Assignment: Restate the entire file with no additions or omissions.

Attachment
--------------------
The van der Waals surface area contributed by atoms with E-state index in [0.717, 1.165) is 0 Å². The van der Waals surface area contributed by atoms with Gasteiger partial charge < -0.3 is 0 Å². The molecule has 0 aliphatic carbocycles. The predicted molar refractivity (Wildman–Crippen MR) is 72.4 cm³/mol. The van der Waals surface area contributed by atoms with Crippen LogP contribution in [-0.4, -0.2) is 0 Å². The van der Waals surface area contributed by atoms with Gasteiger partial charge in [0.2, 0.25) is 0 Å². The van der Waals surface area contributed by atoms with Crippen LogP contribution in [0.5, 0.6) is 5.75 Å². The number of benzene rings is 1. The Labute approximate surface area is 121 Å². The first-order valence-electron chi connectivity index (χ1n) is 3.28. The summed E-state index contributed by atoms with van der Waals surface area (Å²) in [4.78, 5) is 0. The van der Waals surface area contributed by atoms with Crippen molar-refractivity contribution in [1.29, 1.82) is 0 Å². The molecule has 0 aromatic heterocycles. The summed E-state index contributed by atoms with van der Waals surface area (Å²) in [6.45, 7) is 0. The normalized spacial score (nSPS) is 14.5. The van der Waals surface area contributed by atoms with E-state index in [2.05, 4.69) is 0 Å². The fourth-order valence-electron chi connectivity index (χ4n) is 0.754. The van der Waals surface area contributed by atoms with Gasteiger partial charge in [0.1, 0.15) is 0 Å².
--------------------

The van der Waals surface area contributed by atoms with E-state index in [0.717, 1.165) is 0 Å². The van der Waals surface area contributed by atoms with Gasteiger partial charge < -0.3 is 0 Å². The molecule has 0 aliphatic carbocycles. The predicted molar refractivity (Wildman–Crippen MR) is 72.4 cm³/mol. The van der Waals surface area contributed by atoms with Crippen LogP contribution in [-0.4, -0.2) is 0 Å². The van der Waals surface area contributed by atoms with Gasteiger partial charge in [0.2, 0.25) is 0 Å². The van der Waals surface area contributed by atoms with Crippen LogP contribution in [0.5, 0.6) is 5.75 Å². The number of benzene rings is 1. The Labute approximate surface area is 121 Å². The first-order valence-electron chi connectivity index (χ1n) is 3.28. The summed E-state index contributed by atoms with van der Waals surface area (Å²) in [4.78, 5) is 0. The van der Waals surface area contributed by atoms with Crippen molar-refractivity contribution in [1.29, 1.82) is 0 Å². The molecule has 0 aromatic heterocycles. The summed E-state index contributed by atoms with van der Waals surface area (Å²) in [6.45, 7) is 0. The normalized spacial score (nSPS) is 14.5. The van der Waals surface area contributed by atoms with E-state index in [2.05, 4.69) is 0 Å². The fourth-order valence-electron chi connectivity index (χ4n) is 0.754. The van der Waals surface area contributed by atoms with Gasteiger partial charge in [0.1, 0.15) is 0 Å².